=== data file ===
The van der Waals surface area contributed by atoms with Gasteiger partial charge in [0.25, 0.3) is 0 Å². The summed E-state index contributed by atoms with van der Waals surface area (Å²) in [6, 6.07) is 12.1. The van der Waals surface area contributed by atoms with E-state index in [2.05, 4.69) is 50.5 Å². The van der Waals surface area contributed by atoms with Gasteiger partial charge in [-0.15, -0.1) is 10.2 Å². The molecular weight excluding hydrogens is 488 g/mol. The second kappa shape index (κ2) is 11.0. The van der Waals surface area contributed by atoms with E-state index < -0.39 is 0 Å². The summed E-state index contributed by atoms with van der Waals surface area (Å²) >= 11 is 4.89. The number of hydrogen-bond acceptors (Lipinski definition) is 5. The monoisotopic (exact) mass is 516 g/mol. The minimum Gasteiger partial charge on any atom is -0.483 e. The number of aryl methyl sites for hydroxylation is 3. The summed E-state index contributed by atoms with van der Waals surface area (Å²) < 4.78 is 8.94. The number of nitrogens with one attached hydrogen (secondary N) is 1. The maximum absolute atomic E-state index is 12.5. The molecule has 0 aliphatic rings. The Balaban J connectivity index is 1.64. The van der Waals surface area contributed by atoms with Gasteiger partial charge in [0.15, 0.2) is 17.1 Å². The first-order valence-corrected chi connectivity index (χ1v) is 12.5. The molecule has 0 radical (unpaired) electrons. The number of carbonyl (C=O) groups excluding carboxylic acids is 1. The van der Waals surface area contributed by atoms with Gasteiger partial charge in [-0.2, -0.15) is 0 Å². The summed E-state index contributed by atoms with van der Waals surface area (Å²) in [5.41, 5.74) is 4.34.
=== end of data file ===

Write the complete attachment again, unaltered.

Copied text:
The van der Waals surface area contributed by atoms with Gasteiger partial charge in [0.25, 0.3) is 0 Å². The summed E-state index contributed by atoms with van der Waals surface area (Å²) in [6, 6.07) is 12.1. The van der Waals surface area contributed by atoms with E-state index in [2.05, 4.69) is 50.5 Å². The van der Waals surface area contributed by atoms with Gasteiger partial charge in [-0.15, -0.1) is 10.2 Å². The molecular weight excluding hydrogens is 488 g/mol. The second kappa shape index (κ2) is 11.0. The van der Waals surface area contributed by atoms with E-state index < -0.39 is 0 Å². The summed E-state index contributed by atoms with van der Waals surface area (Å²) >= 11 is 4.89. The number of hydrogen-bond acceptors (Lipinski definition) is 5. The monoisotopic (exact) mass is 516 g/mol. The minimum Gasteiger partial charge on any atom is -0.483 e. The number of aryl methyl sites for hydroxylation is 3. The summed E-state index contributed by atoms with van der Waals surface area (Å²) < 4.78 is 8.94. The number of nitrogens with one attached hydrogen (secondary N) is 1. The maximum absolute atomic E-state index is 12.5. The molecule has 0 aliphatic rings. The Balaban J connectivity index is 1.64. The van der Waals surface area contributed by atoms with Gasteiger partial charge in [0.15, 0.2) is 17.1 Å². The first-order valence-corrected chi connectivity index (χ1v) is 12.5. The molecule has 0 radical (unpaired) electrons. The number of carbonyl (C=O) groups excluding carboxylic acids is 1. The van der Waals surface area contributed by atoms with Gasteiger partial charge in [-0.2, -0.15) is 0 Å². The summed E-state index contributed by atoms with van der Waals surface area (Å²) in [5.41, 5.74) is 4.34.